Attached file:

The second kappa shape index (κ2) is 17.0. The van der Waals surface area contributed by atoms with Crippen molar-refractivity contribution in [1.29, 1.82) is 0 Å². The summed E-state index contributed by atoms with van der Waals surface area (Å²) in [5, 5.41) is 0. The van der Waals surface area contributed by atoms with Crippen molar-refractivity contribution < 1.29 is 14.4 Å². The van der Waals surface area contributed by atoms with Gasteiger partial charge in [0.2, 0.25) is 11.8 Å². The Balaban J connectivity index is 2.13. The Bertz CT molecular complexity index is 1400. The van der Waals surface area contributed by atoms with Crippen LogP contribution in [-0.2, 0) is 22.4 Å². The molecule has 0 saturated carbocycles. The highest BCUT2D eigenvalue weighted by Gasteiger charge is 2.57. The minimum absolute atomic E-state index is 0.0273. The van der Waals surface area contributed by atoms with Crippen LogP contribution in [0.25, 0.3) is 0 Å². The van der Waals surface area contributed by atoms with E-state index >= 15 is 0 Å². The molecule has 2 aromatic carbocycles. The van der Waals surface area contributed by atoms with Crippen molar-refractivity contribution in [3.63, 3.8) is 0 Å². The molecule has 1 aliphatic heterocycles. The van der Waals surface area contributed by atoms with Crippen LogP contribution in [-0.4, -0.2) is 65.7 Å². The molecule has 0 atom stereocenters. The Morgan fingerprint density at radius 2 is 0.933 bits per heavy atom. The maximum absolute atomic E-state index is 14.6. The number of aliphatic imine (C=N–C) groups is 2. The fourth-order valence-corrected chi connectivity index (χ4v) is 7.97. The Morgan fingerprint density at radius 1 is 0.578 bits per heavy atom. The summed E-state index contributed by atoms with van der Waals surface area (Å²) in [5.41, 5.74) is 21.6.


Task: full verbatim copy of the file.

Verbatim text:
The second kappa shape index (κ2) is 17.0. The van der Waals surface area contributed by atoms with Crippen molar-refractivity contribution in [1.29, 1.82) is 0 Å². The summed E-state index contributed by atoms with van der Waals surface area (Å²) in [5, 5.41) is 0. The van der Waals surface area contributed by atoms with Crippen molar-refractivity contribution < 1.29 is 14.4 Å². The van der Waals surface area contributed by atoms with Gasteiger partial charge in [0.2, 0.25) is 11.8 Å². The Balaban J connectivity index is 2.13. The Bertz CT molecular complexity index is 1400. The van der Waals surface area contributed by atoms with Crippen LogP contribution in [-0.2, 0) is 22.4 Å². The molecule has 0 saturated carbocycles. The highest BCUT2D eigenvalue weighted by Gasteiger charge is 2.57. The minimum absolute atomic E-state index is 0.0273. The van der Waals surface area contributed by atoms with Crippen LogP contribution in [0.25, 0.3) is 0 Å². The van der Waals surface area contributed by atoms with E-state index >= 15 is 0 Å². The molecule has 2 aromatic carbocycles. The van der Waals surface area contributed by atoms with Crippen molar-refractivity contribution in [3.63, 3.8) is 0 Å². The molecule has 1 aliphatic heterocycles. The van der Waals surface area contributed by atoms with Crippen LogP contribution in [-0.4, -0.2) is 65.7 Å². The molecule has 0 atom stereocenters. The Morgan fingerprint density at radius 2 is 0.933 bits per heavy atom. The maximum absolute atomic E-state index is 14.6. The number of aliphatic imine (C=N–C) groups is 2. The fourth-order valence-corrected chi connectivity index (χ4v) is 7.97. The Morgan fingerprint density at radius 1 is 0.578 bits per heavy atom. The summed E-state index contributed by atoms with van der Waals surface area (Å²) in [5.41, 5.74) is 21.6.